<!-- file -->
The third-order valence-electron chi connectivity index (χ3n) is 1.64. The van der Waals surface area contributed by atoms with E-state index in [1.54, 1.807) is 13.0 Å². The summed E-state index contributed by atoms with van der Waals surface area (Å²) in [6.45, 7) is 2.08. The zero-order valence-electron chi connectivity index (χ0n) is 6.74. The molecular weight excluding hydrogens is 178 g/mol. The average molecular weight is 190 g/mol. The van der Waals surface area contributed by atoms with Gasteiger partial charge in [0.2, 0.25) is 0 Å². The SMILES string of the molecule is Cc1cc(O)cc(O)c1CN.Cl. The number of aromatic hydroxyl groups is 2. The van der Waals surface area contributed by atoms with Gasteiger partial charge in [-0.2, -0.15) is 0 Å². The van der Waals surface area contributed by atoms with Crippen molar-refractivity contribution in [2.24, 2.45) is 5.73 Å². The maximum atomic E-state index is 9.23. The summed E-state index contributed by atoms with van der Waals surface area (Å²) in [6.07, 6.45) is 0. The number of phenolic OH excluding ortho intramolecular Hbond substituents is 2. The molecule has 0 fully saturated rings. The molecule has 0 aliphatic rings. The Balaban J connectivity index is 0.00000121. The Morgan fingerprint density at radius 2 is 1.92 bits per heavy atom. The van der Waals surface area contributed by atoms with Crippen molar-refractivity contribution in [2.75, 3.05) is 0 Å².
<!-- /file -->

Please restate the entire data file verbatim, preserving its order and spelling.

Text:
The third-order valence-electron chi connectivity index (χ3n) is 1.64. The van der Waals surface area contributed by atoms with E-state index in [1.54, 1.807) is 13.0 Å². The summed E-state index contributed by atoms with van der Waals surface area (Å²) in [6.45, 7) is 2.08. The zero-order valence-electron chi connectivity index (χ0n) is 6.74. The molecular weight excluding hydrogens is 178 g/mol. The average molecular weight is 190 g/mol. The van der Waals surface area contributed by atoms with Gasteiger partial charge in [0.2, 0.25) is 0 Å². The SMILES string of the molecule is Cc1cc(O)cc(O)c1CN.Cl. The number of aromatic hydroxyl groups is 2. The van der Waals surface area contributed by atoms with Gasteiger partial charge in [-0.2, -0.15) is 0 Å². The van der Waals surface area contributed by atoms with Crippen molar-refractivity contribution in [2.24, 2.45) is 5.73 Å². The maximum atomic E-state index is 9.23. The summed E-state index contributed by atoms with van der Waals surface area (Å²) in [6.07, 6.45) is 0. The number of phenolic OH excluding ortho intramolecular Hbond substituents is 2. The molecule has 0 fully saturated rings. The molecule has 0 aliphatic rings. The Balaban J connectivity index is 0.00000121. The Morgan fingerprint density at radius 2 is 1.92 bits per heavy atom. The van der Waals surface area contributed by atoms with Crippen molar-refractivity contribution in [2.75, 3.05) is 0 Å².